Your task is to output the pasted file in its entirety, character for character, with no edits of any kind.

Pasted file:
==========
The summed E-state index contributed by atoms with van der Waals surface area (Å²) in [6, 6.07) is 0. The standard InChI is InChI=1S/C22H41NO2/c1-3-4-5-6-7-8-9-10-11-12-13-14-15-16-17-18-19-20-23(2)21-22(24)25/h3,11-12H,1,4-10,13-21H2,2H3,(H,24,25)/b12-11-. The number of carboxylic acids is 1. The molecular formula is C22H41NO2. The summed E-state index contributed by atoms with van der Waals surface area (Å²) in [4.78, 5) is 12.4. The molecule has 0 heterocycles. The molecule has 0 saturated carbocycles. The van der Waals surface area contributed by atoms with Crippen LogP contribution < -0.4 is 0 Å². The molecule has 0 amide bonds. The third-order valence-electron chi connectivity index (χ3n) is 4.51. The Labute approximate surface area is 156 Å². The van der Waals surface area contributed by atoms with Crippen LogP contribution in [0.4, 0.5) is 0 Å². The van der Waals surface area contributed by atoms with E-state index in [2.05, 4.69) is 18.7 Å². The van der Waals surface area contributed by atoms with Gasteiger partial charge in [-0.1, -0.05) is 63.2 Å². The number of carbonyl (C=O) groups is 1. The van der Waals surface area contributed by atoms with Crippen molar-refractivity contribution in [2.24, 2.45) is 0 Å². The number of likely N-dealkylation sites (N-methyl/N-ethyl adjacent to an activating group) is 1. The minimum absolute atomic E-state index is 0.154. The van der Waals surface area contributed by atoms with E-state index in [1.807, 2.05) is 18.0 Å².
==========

The summed E-state index contributed by atoms with van der Waals surface area (Å²) in [6, 6.07) is 0. The standard InChI is InChI=1S/C22H41NO2/c1-3-4-5-6-7-8-9-10-11-12-13-14-15-16-17-18-19-20-23(2)21-22(24)25/h3,11-12H,1,4-10,13-21H2,2H3,(H,24,25)/b12-11-. The number of carboxylic acids is 1. The molecular formula is C22H41NO2. The summed E-state index contributed by atoms with van der Waals surface area (Å²) in [4.78, 5) is 12.4. The molecule has 0 heterocycles. The molecule has 0 saturated carbocycles. The van der Waals surface area contributed by atoms with Crippen LogP contribution < -0.4 is 0 Å². The molecule has 0 amide bonds. The third-order valence-electron chi connectivity index (χ3n) is 4.51. The Labute approximate surface area is 156 Å². The van der Waals surface area contributed by atoms with Crippen LogP contribution in [0.4, 0.5) is 0 Å². The van der Waals surface area contributed by atoms with E-state index in [2.05, 4.69) is 18.7 Å². The van der Waals surface area contributed by atoms with Gasteiger partial charge in [-0.1, -0.05) is 63.2 Å². The number of carbonyl (C=O) groups is 1. The van der Waals surface area contributed by atoms with Crippen molar-refractivity contribution in [2.24, 2.45) is 0 Å². The number of likely N-dealkylation sites (N-methyl/N-ethyl adjacent to an activating group) is 1. The minimum absolute atomic E-state index is 0.154. The van der Waals surface area contributed by atoms with E-state index in [1.807, 2.05) is 18.0 Å².